Former Republican presidential candidate Herman Cain, known to be short-listed as President Trump’s choice for the Federal Reserve Board, expressed caution about his chances of making it through the vetting that precedes a formal nomination.

“They have to collect an inordinate amount of information on you, your background, your family, your friends, your animals, your pets, for the last 50 years,” Cain said, adding that he expects a “more cumbersome” probe because he has held a large number of roles throughout his career, including as a restaurant executive and lobbyist.

Cain made the comments in a video, posted Friday evening, on his Facebook page.

Cain, in the video, referred to the sexual-harassment accusations that caused him to drop his presidential campaign in late 2011, saying he will “be able to explain it this time, where they wouldn’t let me explain it the last time. They were too busy believing the accusers.”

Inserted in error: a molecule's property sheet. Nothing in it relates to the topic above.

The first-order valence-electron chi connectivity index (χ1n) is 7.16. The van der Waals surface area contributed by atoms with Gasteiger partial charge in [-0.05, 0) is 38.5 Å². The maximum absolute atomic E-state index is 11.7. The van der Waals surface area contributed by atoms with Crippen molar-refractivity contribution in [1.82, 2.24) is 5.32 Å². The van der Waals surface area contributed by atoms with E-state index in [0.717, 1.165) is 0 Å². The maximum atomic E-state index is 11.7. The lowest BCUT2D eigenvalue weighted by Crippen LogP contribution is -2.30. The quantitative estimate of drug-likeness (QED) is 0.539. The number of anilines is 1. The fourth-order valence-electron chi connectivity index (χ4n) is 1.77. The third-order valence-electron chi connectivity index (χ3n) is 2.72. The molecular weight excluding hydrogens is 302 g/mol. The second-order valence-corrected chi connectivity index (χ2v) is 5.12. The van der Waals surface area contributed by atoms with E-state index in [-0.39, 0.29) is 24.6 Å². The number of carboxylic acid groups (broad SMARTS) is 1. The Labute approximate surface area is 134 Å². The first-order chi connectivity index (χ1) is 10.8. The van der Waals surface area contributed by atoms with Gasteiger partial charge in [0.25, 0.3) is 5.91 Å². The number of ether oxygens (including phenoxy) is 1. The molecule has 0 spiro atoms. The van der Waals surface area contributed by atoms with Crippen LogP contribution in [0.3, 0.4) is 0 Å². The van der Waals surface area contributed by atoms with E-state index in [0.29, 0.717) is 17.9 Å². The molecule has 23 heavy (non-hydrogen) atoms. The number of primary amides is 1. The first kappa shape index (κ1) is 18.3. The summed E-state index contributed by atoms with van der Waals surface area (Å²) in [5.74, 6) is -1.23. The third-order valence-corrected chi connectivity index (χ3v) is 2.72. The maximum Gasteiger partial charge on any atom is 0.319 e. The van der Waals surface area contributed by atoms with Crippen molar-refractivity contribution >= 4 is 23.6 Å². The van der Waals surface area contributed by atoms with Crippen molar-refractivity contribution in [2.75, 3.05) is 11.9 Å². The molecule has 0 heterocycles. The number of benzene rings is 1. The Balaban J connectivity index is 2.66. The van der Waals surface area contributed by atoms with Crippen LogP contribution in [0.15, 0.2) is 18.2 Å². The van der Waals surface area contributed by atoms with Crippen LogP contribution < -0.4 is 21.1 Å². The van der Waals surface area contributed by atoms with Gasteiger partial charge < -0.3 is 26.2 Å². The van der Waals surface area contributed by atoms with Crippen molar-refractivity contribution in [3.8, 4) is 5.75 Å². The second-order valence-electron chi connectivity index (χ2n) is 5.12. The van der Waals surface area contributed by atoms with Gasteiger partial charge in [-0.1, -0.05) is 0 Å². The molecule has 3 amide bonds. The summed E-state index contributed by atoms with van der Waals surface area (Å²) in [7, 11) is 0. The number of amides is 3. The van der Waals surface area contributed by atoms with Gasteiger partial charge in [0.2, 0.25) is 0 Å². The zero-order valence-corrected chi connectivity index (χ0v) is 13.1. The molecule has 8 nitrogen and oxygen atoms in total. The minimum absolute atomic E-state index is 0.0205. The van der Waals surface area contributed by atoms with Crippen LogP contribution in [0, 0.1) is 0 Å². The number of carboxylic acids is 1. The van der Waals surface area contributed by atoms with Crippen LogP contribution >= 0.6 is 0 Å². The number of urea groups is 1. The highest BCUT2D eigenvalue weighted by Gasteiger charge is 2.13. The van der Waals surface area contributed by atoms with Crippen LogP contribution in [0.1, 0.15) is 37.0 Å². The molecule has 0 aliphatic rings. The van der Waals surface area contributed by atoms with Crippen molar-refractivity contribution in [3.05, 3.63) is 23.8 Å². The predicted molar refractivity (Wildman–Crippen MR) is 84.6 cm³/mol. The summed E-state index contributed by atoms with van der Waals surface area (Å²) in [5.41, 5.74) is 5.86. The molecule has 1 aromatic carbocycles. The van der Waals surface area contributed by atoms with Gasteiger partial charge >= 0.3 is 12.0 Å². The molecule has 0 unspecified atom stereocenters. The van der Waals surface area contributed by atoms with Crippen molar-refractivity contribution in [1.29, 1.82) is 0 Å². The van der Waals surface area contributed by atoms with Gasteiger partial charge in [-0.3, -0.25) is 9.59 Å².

President Trump, who has been repeatedly critical of recent Fed interest-rate hikes, has decided to nominate Cain to a seat on the Federal Reserve Board, a development first reported by Axios, on Thursday. The report, which quoted two senior administration officials, said Trump will wait until the background check is completed before making the formal announcement.

Trump then said of Cain,“I have recommended him highly for the Fed. I’ve told my folks, ‘That’s the man.’”

Trump has said he will also appoint Stephen Moore, a former Trump campaign adviser, to the Fed, but the White House has yet to send the nomination to the Senate. Moore and Cain would fill the two remaining vacancies on the Fed’s seven-member board, and their ascension, if realized, was already stirring up comments on Wall Street

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 that the Fed could become more partisan in its policy-setting than any time in recent memory.

Read: The democratization case for Stephen Moore at the Fed

Cain was critical of the Fed during and after his campaign for the 2012 GOP presidential nomination. He said the central bank’s rate policy “manipulates the dollar”

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 in a column in the Wall Street Journal around that time.

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